Regional Partnership Creates Authentic Research Experience for K-12 Students

Collaboration among two universities, a high school and the local city government is creating authentic, hands-on research opportunities for high school students and valuable partnership experiences.

Colorado State University ecology graduate student Laurel Hartley helped coordinate a vertical partnership with Rocky Mountain High School in Fort Collins, Colorado State and the University of Northern Colorado through the National Science Foundations’ Shortgrass Steppe Long Term Ecological Research Program and the GK-12 programs.

In 2001, a partnership was created among teachers, university researchers, local government agencies and individual classrooms after Colorado State was awarded a multi-million dollar grant from the NSF to support collaboration between graduate students and K-12 classes. A research project was developed that allowed high school students to collect long-term data related to how prairie dogs influence arthropod communities, plant communities and nutrient cycling on the shortgrass prairie.

Hartley taught lessons in 10th grade biology classes at the local high school during the ecology unit. "I primarily focused on teaching the students about ecology using the prairie ecosystem as a case study," she said.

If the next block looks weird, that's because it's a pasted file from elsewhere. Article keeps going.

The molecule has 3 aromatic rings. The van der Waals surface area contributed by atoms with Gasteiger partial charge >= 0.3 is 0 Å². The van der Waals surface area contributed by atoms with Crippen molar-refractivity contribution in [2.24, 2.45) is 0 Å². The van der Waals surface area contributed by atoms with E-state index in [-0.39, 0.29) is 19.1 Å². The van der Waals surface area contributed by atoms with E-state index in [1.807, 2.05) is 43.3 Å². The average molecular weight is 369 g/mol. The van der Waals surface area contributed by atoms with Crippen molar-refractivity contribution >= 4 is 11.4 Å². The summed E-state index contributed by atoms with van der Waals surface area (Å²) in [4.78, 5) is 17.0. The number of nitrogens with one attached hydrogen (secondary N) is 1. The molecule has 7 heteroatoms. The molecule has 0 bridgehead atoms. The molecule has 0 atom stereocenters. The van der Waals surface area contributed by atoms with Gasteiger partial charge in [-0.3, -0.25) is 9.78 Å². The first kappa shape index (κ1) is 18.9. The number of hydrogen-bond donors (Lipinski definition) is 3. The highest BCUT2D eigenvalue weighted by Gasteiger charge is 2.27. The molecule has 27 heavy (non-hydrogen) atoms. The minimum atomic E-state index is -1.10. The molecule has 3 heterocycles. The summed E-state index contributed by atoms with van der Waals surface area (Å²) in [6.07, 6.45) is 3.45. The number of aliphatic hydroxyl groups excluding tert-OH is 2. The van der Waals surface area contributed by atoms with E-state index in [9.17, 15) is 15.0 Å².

Students collected data twice a year from the Cathy Fromme Prairie, a local natural area, and recorded all data for a final research poster that was presented at the Front Range Student Ecology Symposium at Colorado State. Data was collected by high-school students from 2002-2005.

"Students participated in gathering data about the plant communities on and off prairie dog colonies. They also collected data on nitrogen cycling and information for an arthropod census," Hartley said.  

Hartley’s program secured permission to conduct research on the city-owned natural area and, as a result, developed a partnership with the Fort Collins city government.

A schoolyard plot also was created so students could practice their experiments and data collecting techniques before going into the field.  

When all of the data was gathered, individual biology classes worked collectively to put together a research poster.

"We champion the idea of partnerships because they are necessary for providing authentic research experiences to students, they promote the growth of teachers as scientists and they illustrate the increasing importance of collaboration in ecological research," Hartley said.

"The research that we were conducting with the students had no known answers. This was an opportunity for the students to act like scientists and really learn about research techniques. This wasn’t a typical high-school experiment with canned answers. It certainly added authenticity to the experience," she said.

Hartley presented her experience working the high school biology classes at the Ecological Society of America annual meeting in Memphis, Tenn., earlier this month.

In the fall of 2006, Hartley will start her post-doctoral work at Michigan State University, where she will coordinate a similar K-12 program and continue her ecology research.